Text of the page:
In 1979 dry-rot in the roof of the Town Hall forced the Society to seek other accommodation. Venn Street Arts Centre (now demolished to make way for the Kingsgate Centre) was used until November 1983 when the first concert was held in the now permanent venue of the University’s St Paul’s Hall, with Janet Hilton on clarinet accompanied by Keith Swallow. There was a notable return however to a previous venue when in 1981 Huddersfield celebrated the centenary of the Town Hall and the Society was invited to participate. The Delme Ensemble including Jack Brymer on clarinet, and Adrian Beers on double bass played the Beethoven Septet and the Schubert Octet to a very enthusiastic audience. Similar ensembles have been engaged when monies have been available and the Society has enjoyed some very significant concerts such as The King’s Singers, Manchester Camerata, Domus and the Gould Piano Trio who have also been regular contributors, appearing six times to date. The brilliant Leopold String Trio, the dynamic Fujita Piano Trio (playing their complete programme from memory) and the percussionists O Duo have appeared recently and brought with them diverse programmes which have widened the repertoire of chamber music to the delight of the audience.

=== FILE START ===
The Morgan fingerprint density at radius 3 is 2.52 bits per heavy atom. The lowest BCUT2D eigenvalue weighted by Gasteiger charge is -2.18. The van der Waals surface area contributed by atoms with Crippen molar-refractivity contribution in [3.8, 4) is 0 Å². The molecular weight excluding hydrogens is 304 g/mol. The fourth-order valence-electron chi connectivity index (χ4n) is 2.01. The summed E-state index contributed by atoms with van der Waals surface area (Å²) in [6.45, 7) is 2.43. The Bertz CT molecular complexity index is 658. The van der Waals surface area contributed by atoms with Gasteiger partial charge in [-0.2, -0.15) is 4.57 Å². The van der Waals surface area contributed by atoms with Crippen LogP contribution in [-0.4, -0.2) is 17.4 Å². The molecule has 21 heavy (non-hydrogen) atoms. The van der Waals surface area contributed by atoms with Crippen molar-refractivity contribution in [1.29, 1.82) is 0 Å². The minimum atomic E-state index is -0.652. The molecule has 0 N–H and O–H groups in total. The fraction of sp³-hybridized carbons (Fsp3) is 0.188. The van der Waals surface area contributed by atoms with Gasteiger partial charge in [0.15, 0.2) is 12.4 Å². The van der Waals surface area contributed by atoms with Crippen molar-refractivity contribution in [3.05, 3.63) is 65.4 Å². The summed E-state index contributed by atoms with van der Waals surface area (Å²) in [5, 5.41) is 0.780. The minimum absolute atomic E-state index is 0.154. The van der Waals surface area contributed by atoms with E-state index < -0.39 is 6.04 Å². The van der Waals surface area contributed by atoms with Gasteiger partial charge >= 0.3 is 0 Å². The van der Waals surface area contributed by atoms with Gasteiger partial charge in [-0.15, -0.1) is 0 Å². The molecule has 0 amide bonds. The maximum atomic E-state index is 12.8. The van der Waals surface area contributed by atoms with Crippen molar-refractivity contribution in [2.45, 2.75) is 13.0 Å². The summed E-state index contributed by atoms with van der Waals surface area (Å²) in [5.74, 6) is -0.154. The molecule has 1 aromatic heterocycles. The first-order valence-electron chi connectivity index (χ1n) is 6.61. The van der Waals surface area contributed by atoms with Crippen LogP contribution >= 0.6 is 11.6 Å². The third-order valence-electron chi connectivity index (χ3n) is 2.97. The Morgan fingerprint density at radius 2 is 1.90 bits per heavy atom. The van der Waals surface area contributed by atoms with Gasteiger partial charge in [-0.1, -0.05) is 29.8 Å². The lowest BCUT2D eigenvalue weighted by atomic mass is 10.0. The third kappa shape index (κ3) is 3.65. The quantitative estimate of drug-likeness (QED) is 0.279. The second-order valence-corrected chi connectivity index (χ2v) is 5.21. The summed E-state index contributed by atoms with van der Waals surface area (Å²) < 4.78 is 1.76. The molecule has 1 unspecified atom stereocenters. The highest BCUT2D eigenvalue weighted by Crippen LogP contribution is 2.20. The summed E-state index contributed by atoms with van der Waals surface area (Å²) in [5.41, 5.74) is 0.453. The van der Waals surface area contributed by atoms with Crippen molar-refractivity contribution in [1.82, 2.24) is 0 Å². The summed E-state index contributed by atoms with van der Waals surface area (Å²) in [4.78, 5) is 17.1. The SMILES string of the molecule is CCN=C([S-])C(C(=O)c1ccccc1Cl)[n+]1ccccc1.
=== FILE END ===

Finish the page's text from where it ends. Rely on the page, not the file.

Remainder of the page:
It is evident that since its inception the Music Society has engaged many of the leading musicians of their age. It has built on the foundations laid by the first President Arthur Eaglefield Hull and has consistently upheld his values of promoting excellent musicianship in the chamber repertoire. The collaboration with the University has helped to promote the Society as a prominent feature within a vibrant music-making town. In conclusion it is appropriate that the Society looks ahead with a statement from the current President:
‘The future of our esteemed Society does seem to be bright and positive
and we are all eagerly anticipating our centenary season in 2017 – 2018.
After that landmark has been achieved we can only hope the Huddersfield
Music Society will continue to promote memorable concerts by artists of
depth and integrity and thus be able to flourish for another hundred years.’
Registered Charity 520340
We are not responsible for the content of external sites.
Victoria Tower Huddersfield